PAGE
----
The Blog

Are You Passing on Your Own Fears and Phobias to Your Children?

When we have children, we need to be very careful about how we react when we're in their presence because we will invariably pass on our fear to them.

Reports in the news that there will be a significant increase in the number of house spiders in our homes over the next few weeks and months will no doubt be met with horror by many.

Good news for those of us who hate flies and the germs they spread, and good news also for my cat who loves chasing and eating them!

Not such good news though for those of us who fear spiders or worse - actually have a phobia of spiders. I'm talking about common everyday harmless spiders here, not something like a black widow or a funnel-web spider, which are dangerous and therefore should be feared. Fear of dangerous spiders is entirely rational.

When we have children, we need to be very careful about how we react when we're in their presence because we will invariably pass on our fear to them.

Childhood fears live long into adulthood

When I was about three years old, I was out playing in the garden and I came across a frog. I was curious so I picked it up and went to show my mother. When she saw what was in my hand, she screamed the place down, ran inside and shut the door.

I remember banging on the door, screaming and crying for her to let me in. I was terrified and this fear of frogs lived with me long into adulthood.

I finally dealt with it when I was doing my therapy training because of course we all have to take therapy ourselves and deal with all of our emotional issues before qualifying.

The interesting thing is that, prior to therapy, I wasn't aware of where my fear had come from. It was only during the process that I was able to remember this long-forgotten incident and I finally understood my fear, and was able to rationalise it and get over it.

I find the same in most of my clients. Their fears are invariably linked to an event or events in their childhood, and some can remember the incident but most can't.

How Alexis discovered the cause of her flying phobia

Alexis had struggled for the last 20 years with a phobia of flying. At the age of eight, she was going on holiday with her parents when the plane had to make an emergency landing. No one was hurt but she was terrified.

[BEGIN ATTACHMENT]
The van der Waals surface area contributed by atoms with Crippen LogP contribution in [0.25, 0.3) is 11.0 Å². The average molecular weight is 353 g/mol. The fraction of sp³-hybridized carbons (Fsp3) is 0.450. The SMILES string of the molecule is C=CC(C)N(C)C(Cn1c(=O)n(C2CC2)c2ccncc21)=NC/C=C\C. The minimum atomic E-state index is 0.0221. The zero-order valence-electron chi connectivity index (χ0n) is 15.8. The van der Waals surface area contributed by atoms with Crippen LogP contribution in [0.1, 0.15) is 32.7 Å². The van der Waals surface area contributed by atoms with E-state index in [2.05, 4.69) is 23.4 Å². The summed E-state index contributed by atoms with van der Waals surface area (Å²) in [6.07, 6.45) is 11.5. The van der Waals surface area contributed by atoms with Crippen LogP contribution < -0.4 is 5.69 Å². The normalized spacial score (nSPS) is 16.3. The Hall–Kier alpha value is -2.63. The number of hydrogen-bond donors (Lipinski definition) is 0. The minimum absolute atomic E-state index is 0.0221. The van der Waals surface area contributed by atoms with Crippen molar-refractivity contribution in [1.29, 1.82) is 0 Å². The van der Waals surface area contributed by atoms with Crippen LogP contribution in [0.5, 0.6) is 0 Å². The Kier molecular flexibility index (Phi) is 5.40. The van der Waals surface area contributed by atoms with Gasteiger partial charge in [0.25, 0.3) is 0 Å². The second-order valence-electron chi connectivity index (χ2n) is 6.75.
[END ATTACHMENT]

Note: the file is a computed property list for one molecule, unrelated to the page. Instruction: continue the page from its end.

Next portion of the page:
Fast forward two decades and Alexis got a promotion at work, which meant that she would need to work in the Amsterdam office at least twice a month.

But, not only could she not board a plane, she couldn't even get into the taxi to take her to the airport. On several occasions, the taxi turned up and she was literally paralysed in her hallway, unable to move. The taxi would eventually leave and she would miss her flight.

Alexis either had to resolve this phobia or turn down her promotion.

During her breakthrough session, Alexis was able to relive her childhood experience in a controlled manner. It transpired that her fear wasn't due to the incident itself but rather to her mother's screaming.

She remembered being told that the plane had to land and she wasn't afraid because the staff seemed really calm, and in fact the landing was just a precaution because a warning light had come on in the cockpit. The plane landed normally.

As the plane descended, her mother started screaming and she remembered her saying something like "we're going to die", and this terrified her. She had never seen her mother afraid before and had never heard her scream. Her mother refused to get on another plane and they went home.

In fact her mother never boarded a plane again.

Alexis was finally able to understand and rationalise why she was so afraid - she was actually afraid of her mother's fear and not her own. As a result, she was able to rationalise her phobia.

Of course, the first few times she flew, she was still afraid but she was able to deal with her fear. Now she is flying regularly. She still doesn't enjoy it but fear of it no longer controls her life.

Remember the impact your behaviour has on children

Events which happen in our childhood can remain with us forever and can affect our lives long into adulthood. It is important to deal with our negative emotions, fears and phobias, just for ourselves, in order to live a happy and successful life but it is particularly important to ensure that we do not pass on our fears and phobias to our children.

I specialise in helping people to overcome their fears and phobias. To find out more and book a one-to-one session, please email me at